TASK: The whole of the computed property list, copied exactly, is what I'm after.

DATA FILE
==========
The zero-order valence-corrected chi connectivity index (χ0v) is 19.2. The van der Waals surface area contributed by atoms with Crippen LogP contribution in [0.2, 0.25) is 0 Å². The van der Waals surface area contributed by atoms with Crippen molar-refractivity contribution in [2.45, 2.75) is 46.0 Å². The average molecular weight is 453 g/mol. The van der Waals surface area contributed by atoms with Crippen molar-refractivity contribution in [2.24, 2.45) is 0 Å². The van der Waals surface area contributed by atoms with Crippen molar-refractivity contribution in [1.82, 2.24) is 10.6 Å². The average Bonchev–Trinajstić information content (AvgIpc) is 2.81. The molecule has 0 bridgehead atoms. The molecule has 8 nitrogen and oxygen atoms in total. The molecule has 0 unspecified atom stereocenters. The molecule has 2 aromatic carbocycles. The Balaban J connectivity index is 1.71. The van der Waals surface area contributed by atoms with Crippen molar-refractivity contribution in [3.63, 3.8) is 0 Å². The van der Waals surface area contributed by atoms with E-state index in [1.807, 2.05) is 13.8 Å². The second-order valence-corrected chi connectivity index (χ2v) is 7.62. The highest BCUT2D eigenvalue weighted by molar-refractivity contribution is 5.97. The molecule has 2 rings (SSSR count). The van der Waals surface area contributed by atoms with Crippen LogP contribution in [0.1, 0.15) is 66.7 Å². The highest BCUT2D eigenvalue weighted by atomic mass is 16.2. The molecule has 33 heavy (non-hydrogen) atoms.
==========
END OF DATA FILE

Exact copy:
The zero-order valence-corrected chi connectivity index (χ0v) is 19.2. The van der Waals surface area contributed by atoms with Crippen LogP contribution in [0.2, 0.25) is 0 Å². The van der Waals surface area contributed by atoms with Crippen molar-refractivity contribution in [2.45, 2.75) is 46.0 Å². The average molecular weight is 453 g/mol. The van der Waals surface area contributed by atoms with Crippen molar-refractivity contribution in [2.24, 2.45) is 0 Å². The van der Waals surface area contributed by atoms with Crippen molar-refractivity contribution in [1.82, 2.24) is 10.6 Å². The average Bonchev–Trinajstić information content (AvgIpc) is 2.81. The molecule has 0 bridgehead atoms. The molecule has 8 nitrogen and oxygen atoms in total. The molecule has 0 unspecified atom stereocenters. The molecule has 2 aromatic carbocycles. The Balaban J connectivity index is 1.71. The van der Waals surface area contributed by atoms with Crippen molar-refractivity contribution in [3.63, 3.8) is 0 Å². The van der Waals surface area contributed by atoms with E-state index in [1.807, 2.05) is 13.8 Å². The second-order valence-corrected chi connectivity index (χ2v) is 7.62. The highest BCUT2D eigenvalue weighted by molar-refractivity contribution is 5.97. The molecule has 2 rings (SSSR count). The van der Waals surface area contributed by atoms with Crippen LogP contribution in [0.1, 0.15) is 66.7 Å². The highest BCUT2D eigenvalue weighted by atomic mass is 16.2. The molecule has 33 heavy (non-hydrogen) atoms.